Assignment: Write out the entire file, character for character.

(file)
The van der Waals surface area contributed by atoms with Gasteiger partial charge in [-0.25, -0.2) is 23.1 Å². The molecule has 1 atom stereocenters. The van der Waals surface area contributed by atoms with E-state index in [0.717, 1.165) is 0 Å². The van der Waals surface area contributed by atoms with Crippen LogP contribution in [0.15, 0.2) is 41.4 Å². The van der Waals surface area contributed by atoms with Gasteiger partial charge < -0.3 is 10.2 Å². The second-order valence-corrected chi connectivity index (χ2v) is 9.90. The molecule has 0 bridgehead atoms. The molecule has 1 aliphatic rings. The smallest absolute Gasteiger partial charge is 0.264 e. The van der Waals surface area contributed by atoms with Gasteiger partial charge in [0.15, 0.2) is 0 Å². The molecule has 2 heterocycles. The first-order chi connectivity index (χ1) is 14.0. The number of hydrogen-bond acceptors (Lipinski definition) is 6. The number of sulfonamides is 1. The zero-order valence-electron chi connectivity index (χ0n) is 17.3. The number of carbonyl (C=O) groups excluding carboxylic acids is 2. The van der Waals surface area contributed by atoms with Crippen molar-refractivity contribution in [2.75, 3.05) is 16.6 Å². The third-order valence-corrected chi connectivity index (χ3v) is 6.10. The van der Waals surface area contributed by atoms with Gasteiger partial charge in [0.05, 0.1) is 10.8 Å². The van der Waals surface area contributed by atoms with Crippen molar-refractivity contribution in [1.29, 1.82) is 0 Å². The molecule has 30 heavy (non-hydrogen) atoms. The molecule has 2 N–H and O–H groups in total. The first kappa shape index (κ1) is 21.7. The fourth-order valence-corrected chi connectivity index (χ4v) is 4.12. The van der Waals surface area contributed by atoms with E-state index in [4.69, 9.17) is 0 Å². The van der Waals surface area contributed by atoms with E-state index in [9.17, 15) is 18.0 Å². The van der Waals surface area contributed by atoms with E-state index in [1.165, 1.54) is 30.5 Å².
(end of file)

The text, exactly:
The van der Waals surface area contributed by atoms with Gasteiger partial charge in [-0.25, -0.2) is 23.1 Å². The molecule has 1 atom stereocenters. The van der Waals surface area contributed by atoms with E-state index in [0.717, 1.165) is 0 Å². The van der Waals surface area contributed by atoms with Crippen LogP contribution in [0.15, 0.2) is 41.4 Å². The van der Waals surface area contributed by atoms with Gasteiger partial charge < -0.3 is 10.2 Å². The second-order valence-corrected chi connectivity index (χ2v) is 9.90. The molecule has 0 bridgehead atoms. The molecule has 1 aliphatic rings. The smallest absolute Gasteiger partial charge is 0.264 e. The van der Waals surface area contributed by atoms with Gasteiger partial charge in [0.15, 0.2) is 0 Å². The molecule has 2 heterocycles. The first-order chi connectivity index (χ1) is 14.0. The number of hydrogen-bond acceptors (Lipinski definition) is 6. The number of sulfonamides is 1. The zero-order valence-electron chi connectivity index (χ0n) is 17.3. The number of carbonyl (C=O) groups excluding carboxylic acids is 2. The van der Waals surface area contributed by atoms with Crippen molar-refractivity contribution in [2.75, 3.05) is 16.6 Å². The third-order valence-corrected chi connectivity index (χ3v) is 6.10. The van der Waals surface area contributed by atoms with Gasteiger partial charge in [0.05, 0.1) is 10.8 Å². The van der Waals surface area contributed by atoms with Crippen molar-refractivity contribution in [1.29, 1.82) is 0 Å². The molecule has 30 heavy (non-hydrogen) atoms. The molecule has 2 N–H and O–H groups in total. The first kappa shape index (κ1) is 21.7. The fourth-order valence-corrected chi connectivity index (χ4v) is 4.12. The van der Waals surface area contributed by atoms with E-state index in [4.69, 9.17) is 0 Å². The van der Waals surface area contributed by atoms with E-state index in [9.17, 15) is 18.0 Å². The van der Waals surface area contributed by atoms with E-state index in [1.165, 1.54) is 30.5 Å².